Newfoundland's premier makes sales pitch for province

Bishop's College
St. John's, Newfoundland

By Jonathan Brown, Grade 12


There has been a stigma attached to Newfoundland ever since Confederation. We've always been seen as the poor beggar on Canada's doorstep, the laughing stock of the country, and consequently, the victims. The sad fact is that we believed it and have been playing that role.

Now, a revolution is brewing, aimed at changing the mind set of Newfoundlanders and re- inventing our own self-image. The man at the front of this movement is Brian Tobin, the Premier of Newfoundland.

During his two years in office, Tobin has acted as chief salesperson for the province, accompanying local business people on trade missions to places such as Asia and South America, markets once thought untouchable. It all fits into his vision of a global economy.

When I interviewed Tobin in his office at Confederation Building in St. John's, I couldn't help but get caught up in his well-practiced sales pitch.

Tobin is quick to point out that Newfoundland is no longer a poor beggar. He quotes a recent report from Statistics Canada which says that Newfoundland gained 9,000 jobs over last year and reduced the load on the welfare system by 4,000 people. He also notes that all the major banks named

Newfoundland as the leader in growth among the provinces for the upcoming fiscal year. As well, for the first time since Confederation, the province of Newfoundland is running a deficit of zero.

The mineral, oil and gas industries have been heralded as the saviors of the province's economy and they are reason for the promising statistics on Newfoundland. With mega projects such as the Hibernia offshore oil project and the Voisey's Bay mineral development, the economic outlook for the province has become brighter.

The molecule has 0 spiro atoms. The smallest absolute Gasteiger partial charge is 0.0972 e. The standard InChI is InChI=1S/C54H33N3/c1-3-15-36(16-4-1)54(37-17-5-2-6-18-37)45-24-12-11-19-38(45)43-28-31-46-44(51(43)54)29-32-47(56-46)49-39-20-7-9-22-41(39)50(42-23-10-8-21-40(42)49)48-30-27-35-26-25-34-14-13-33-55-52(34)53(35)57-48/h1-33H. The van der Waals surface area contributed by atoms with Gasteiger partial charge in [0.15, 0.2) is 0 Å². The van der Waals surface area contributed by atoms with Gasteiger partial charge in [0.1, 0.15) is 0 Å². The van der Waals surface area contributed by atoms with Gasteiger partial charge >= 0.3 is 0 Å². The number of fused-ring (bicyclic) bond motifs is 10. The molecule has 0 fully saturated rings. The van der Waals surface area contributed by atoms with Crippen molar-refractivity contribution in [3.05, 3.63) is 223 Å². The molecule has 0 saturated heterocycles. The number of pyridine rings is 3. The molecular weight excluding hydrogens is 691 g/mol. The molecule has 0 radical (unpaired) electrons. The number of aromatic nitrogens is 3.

However, Tobin says this is just the tip of the iceberg. With only a tiny percentage of Newfoundland's offshore lands explored, there is still much more room for growth in the industry. A notable example of this untapped wealth is a recent discovery of 52 trillion cubic feet of natural gas in the province's offshore territory.

Unfortunately, the Voisey's Bay development is not off to a smooth start. INCO, the company with the rights to extract the rich deposits of nickel, copper and cobalt, has yet to agree to a benefit's package for the province. Tobin has taken much flak for his immovable position during the negotiations with INCO. He has demanded that a smelter be built inside the province to process Voisey's Bay nickel but so far, the company has been unwilling to agree to that condition.

"We must set our own terms for the development of our resources," says Tobin. "If it means having the company walk away, we have to be ready to say - yes, we're willing to do that."

Tobin points to past failures by the province to reap the benefits of its own natural resources and a need to set a precedent for future projects as the reason for his tough position.

Of course, the mineral, oil and gas industries are not all the province has going for it. Tobin stresses the need for diversification, firmly stating "the future will not be based on a single industry."

One of the many other industries being explored is the Information Technology sector. A perfect example of local success in this global industry is that of ZeddComm, a software solutions company which began as the low-budget brainchild of three Memorial University engineering graduates. What started out as a three-person company in a low-value rental space has grown into a multi-national with a head office in St. John's, offices across Canada and in the United States, and more than 30 employees.

The great advantage of the IT industry, says Tobin, is that not only is it a viable industry in itself, but it also allows Newfoundlanders in other sectors to reach out and compete with the world.

Tobin's overall message is that Newfoundlanders must make big changes — especially in attitude.

"The only authority that told us we couldn't compete was ourselves," says Tobin.

He's calling for a revolution -- one that takes place in minds of Newfoundland's people. This is not a change that government can pass in the legislature and write into law. It's a change that all Newfoundlanders have to make in their own lives.


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